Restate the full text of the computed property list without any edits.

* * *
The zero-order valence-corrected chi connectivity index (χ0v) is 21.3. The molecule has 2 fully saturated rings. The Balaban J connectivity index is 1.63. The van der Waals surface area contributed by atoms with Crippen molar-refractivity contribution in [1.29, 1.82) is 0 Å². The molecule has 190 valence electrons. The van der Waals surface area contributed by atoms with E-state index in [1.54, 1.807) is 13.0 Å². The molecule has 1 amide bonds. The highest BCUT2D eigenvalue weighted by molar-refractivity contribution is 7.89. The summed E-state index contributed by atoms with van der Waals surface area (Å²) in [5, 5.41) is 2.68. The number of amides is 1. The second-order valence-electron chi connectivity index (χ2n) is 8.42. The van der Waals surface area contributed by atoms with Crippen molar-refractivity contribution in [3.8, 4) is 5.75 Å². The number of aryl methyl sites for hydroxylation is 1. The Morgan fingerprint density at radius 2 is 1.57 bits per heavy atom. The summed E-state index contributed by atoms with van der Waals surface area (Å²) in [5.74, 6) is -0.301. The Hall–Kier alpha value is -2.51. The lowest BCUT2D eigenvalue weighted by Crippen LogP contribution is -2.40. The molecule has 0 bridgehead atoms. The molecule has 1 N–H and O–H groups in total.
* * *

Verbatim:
The zero-order valence-corrected chi connectivity index (χ0v) is 21.3. The molecule has 2 fully saturated rings. The Balaban J connectivity index is 1.63. The van der Waals surface area contributed by atoms with Crippen molar-refractivity contribution in [1.29, 1.82) is 0 Å². The molecule has 190 valence electrons. The van der Waals surface area contributed by atoms with E-state index in [1.54, 1.807) is 13.0 Å². The molecule has 1 amide bonds. The highest BCUT2D eigenvalue weighted by molar-refractivity contribution is 7.89. The summed E-state index contributed by atoms with van der Waals surface area (Å²) in [5, 5.41) is 2.68. The number of amides is 1. The second-order valence-electron chi connectivity index (χ2n) is 8.42. The van der Waals surface area contributed by atoms with Crippen molar-refractivity contribution in [3.8, 4) is 5.75 Å². The number of aryl methyl sites for hydroxylation is 1. The Morgan fingerprint density at radius 2 is 1.57 bits per heavy atom. The summed E-state index contributed by atoms with van der Waals surface area (Å²) in [5.74, 6) is -0.301. The Hall–Kier alpha value is -2.51. The lowest BCUT2D eigenvalue weighted by Crippen LogP contribution is -2.40. The molecule has 0 bridgehead atoms. The molecule has 1 N–H and O–H groups in total.